Like all good ideas, ‘The Stratman Plan’ is simple. It will involve little disruption to our trips out to labour in Stratford-upon-Avon’s onion and turnip fields and for those who are lucky enough to spend their lives shopping, well they (lucky bastards) will hardly notice a thing.

Perhaps the only downside will be the massive expense…but hey, think of the benefits. ‘The Stratman Plan’ will mean that Stratford-upon-Avon can stay the same but without the soul and lung destroying traffic.

‘How so?’ I hear you cry. Stratford-upon-Avon without the traffic? Without the pollution? Impossible.

Not so my friends, if, with some effort we change our thinking.

Instead of ‘UP’ we think ‘DOWN’.

Yes…you’ve got it. In the words of one of my favourite trios The (traffic-geddit?) Jam, we think...‘Going Underground’. Simples. We dig for victory.

WE DIG UNDER STRATFORD-UPON-AVON. We re-route everything UNDER the town.

From the top of the Banbury Road (for instance), the weary traveller not looking forward to the usual Stratford-upon-Avon traffic jam would suddenly find themselves in a tunnel that takes them down and under the Banbury road to resurface at the Birmingham road roundabout.

There’s more…

Like-wise, travellers coming down Borden Hill would suddenly disappear into a tunnel, reappearing on the road to Warwick.

The possibilities are endless. Every traffic problem solved. All it would take is someone to say…’YES’.

[I have to admit that this brilliant idea formed whilst watching my brother-in-law’s on-going efforts to work in the Middle East, where he digs holes. Not your average spade and pick-axe hole but holes formed by those out of this world, science-fiction-type boring machines. Gigantic earth-moving mechanical worms that forge deep tunnels under the desert sands. SEE HERE).

Bring the technology to Stratford, I say. Think about it, sure there would be the usual complaints about noise and grubby workers using Stratford-upon-Avon’s world-class facilities but this would only be during construction. Once completed the tunnels would be a life-safer

And think on this…once finished, no-one would have a leg to stand on as far as complaints go. Stratford-upon-Avoner’s would lapse into their usual lethargy and why?

Because…the tunnels would be…OUT OF SIGHT – and therefore, OUT OF MIND.

(Another brilliant idea from and MOOTED by) Stratman.

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Wellesbourne-upon-Snobbery

wellesbourne-upon-snobberyI write this today as one hell of an angry parent. I’m fuming. If there was a competition for the most fuming parent, I would win it…and it concerns my daughter.

My daughter has recently been on the look out to rent a property to facilitate her move from ‘oop North to lovely, leafy Warwickshire. The idea being that she would be closer to her Mum, dad (me) and other members of her family. So far, so good.

Her efforts to find a property have not been easy for various reasons (I shall explain). However, a suitable property came up in Wellesbourne and negotiations began.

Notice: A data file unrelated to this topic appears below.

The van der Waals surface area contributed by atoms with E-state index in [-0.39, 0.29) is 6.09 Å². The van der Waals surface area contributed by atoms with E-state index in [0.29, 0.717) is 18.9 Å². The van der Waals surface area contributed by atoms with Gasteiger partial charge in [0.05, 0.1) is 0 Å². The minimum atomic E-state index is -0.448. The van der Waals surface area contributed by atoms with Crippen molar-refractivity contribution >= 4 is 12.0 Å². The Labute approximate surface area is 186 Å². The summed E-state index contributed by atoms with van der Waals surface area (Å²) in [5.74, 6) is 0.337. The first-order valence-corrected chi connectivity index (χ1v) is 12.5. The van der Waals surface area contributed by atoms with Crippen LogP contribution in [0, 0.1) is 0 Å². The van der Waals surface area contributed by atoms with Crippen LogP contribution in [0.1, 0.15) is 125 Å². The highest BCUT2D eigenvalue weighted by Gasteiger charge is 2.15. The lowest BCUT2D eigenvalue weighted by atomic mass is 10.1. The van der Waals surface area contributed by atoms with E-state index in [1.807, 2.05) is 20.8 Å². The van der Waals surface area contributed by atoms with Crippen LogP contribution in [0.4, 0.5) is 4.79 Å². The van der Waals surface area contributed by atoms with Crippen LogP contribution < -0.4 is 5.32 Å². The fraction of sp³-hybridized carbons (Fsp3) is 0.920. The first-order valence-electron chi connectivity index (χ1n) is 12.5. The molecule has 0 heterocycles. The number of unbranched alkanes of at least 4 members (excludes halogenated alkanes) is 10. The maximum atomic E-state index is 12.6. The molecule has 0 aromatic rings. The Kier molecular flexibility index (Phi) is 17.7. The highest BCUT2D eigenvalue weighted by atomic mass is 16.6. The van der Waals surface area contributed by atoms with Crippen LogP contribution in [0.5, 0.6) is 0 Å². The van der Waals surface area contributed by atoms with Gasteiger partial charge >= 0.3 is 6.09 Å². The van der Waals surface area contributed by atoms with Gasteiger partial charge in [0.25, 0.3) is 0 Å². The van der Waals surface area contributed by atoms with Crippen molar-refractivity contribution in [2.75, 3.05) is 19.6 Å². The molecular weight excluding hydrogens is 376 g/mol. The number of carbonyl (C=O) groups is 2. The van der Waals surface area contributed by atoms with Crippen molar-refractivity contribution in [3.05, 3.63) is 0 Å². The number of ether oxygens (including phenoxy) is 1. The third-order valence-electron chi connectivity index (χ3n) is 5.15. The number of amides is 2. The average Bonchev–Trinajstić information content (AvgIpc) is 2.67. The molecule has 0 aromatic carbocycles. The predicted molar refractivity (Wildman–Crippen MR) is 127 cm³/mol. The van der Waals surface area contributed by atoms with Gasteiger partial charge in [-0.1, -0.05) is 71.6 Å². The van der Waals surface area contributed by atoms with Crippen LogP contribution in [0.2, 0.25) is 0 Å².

• The fact that she had six children was accepted.
  • The fact that there was a dog…OK (although the deposit went up-but fair enough)

Everything seemed to be going ahead amicably.

Until she revealed she was a recipient of Housing Benefit.

The owners of the property soon changed their tune (as they have every right to)…and the offer was withdrawn.

I repeat…because my daughter received Housing Benefit the offer was withdrawn.

So, here’s the thing.

My daughter has a good job as does one of her older children, (three are at college/school, one will be looking for work on the move down here and one is a baby). The important thing is this …she has regular money coming into the house including her entitlement of Housing Benefit, which one would have thought the landlords would be looking on as an advantage?

So, I have to ask myself what on earth is the problem?

What have the Landlords got against recipients of Housing Benefits?

One can only assume in this case, snobbery. That somewhere in their sad little lives they have taken on board the fantasy that all receivers of government assistance are somehow…lacking. In what I’m not sure. Moral fibre. Stiff upper lip. An inheritance. God knows.

All I can say, is that because of their snobbery, their obvious idiotic views on ‘Class’ etc they have deprived my hard-working, well-educated daughter of a happy ending. And for that, I curse their bones…grrrr…

Posted in family matters, shame, stratford-upon-avon | Leave a comment

Taken for a Ride at The Stratford Mop

the stratford-upon-avon mopI’ve suddenly realised that it’s that time of year again when Stratford-upon-Avon gets a day and a night’s relief from the traffic pollution and instead gets to breath in the all-the-fun-of-the-fair fumes of the Mop. All beefburgers and onion rings. Luverly…the Stratford-upon-Avon Mop is in Town.

For those that don’t know what the Stratford-upon-Avon Mop is…look here.

In all the years that I’ve lived in Stratford-upon-Avon I’ve gone through the whole gamut. From quite enjoying the spectacle (a great excuse to get drunk) to absolutely hating it, to where I am now…

…Couldn’t care less.

Basically, the Mop is a massive ‘fun’ fair that takes over the Town Centre. It’s a (yet another) time of year when most of Stratford’s shops suffer a drop in profits because most of the precious foot-fall is out on the street ‘enjoying’ themselves.